Arts preview: Hong Kong Ballet brings a conceptual touch to Chinese classic

Mabel Sieh

PUBLISHED : Wednesday, 23 October, 2013, 10:40pm
UPDATED : Friday, 25 October, 2013, 5:09pm

Hong Kong Ballet


Best known for its tear-jerking story, The Dream of the Red Chamber has been adapted for screen and stage many times. But choreographer Wang Xinpeng's ballet version of the popular Chinese literary classic promises to give the doomed romance a more conceptual take.

"It's a story about human fate and destiny," says the Dalian-born artistic director of Germany's Ballett Dortmund and ex-principal dancer of the Peking Central Dance Company.

Written by Cao Xueqin during the Qing dynasty, the 18th-century novel depicts the relationship between Jia Baoyu and his two cousins: Xue Baochai, a smart, graceful and well-loved woman to whom he is predestined to marry; and Lin Daiyu, his true love.

Wang's dance reinterpretation, The Dream of the Red Chamber, will be staged by the Hong Kong Ballet on October 25- 27 and November 1-3.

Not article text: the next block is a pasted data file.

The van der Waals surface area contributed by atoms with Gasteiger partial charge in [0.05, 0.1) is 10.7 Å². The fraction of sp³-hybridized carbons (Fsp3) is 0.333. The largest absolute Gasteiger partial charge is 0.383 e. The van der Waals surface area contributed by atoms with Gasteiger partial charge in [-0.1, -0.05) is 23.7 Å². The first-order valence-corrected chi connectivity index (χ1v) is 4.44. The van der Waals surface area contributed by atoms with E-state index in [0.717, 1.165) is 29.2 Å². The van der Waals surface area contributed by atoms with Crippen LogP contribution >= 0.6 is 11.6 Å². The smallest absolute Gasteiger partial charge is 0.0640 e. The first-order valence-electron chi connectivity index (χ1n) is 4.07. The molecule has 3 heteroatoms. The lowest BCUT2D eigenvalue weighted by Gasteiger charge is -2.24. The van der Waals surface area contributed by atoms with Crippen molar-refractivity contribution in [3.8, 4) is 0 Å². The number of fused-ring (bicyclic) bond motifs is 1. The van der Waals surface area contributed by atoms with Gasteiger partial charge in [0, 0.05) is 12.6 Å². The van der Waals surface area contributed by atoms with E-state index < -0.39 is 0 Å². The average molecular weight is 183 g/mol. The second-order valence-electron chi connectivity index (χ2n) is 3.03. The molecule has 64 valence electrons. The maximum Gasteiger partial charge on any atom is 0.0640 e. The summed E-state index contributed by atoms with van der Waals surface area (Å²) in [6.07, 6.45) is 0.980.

"Jia lived in an era of feudalism where his life and everything had to follow a set of traditions, rules and expectations. He could represent any person today," says Wang, who left the mainland for Germany in 1989 "to see the world".

"Through his tale and the characters involved, we once again ask the fundamental question: 'Where do we come from and where do we go from here?'" Wang says.

Also known as The Story of the Stone, The Dream of the Red Chamber makes reference to the ancient myth of a "stone spirit" who takes human form to learn about the meaning of life. Baoyu, being a stone spirit, is born with a piece of jade in his mouth.

"When he found that the love of his life had died, he felt empty. He realised everything eventually fell in the void of emptiness, so he left home to become a monk. He went back to nature - where he came from," says Wang, who worked with director Zhang Yimou on the ballet version of the film Raise the Red Lantern in 2000.

Wang says he wants to explore the meaning of life from a contemporary perspective: "History comes and goes; countries rise and fall. Men too. It's a cycle of life."


Hong Kong Cultural Centre Grand Theatre, Tsim Sha Tsui, October 25-27 & November 1-3, HK$140-HK$1,500. Inquiries: 2734 9009.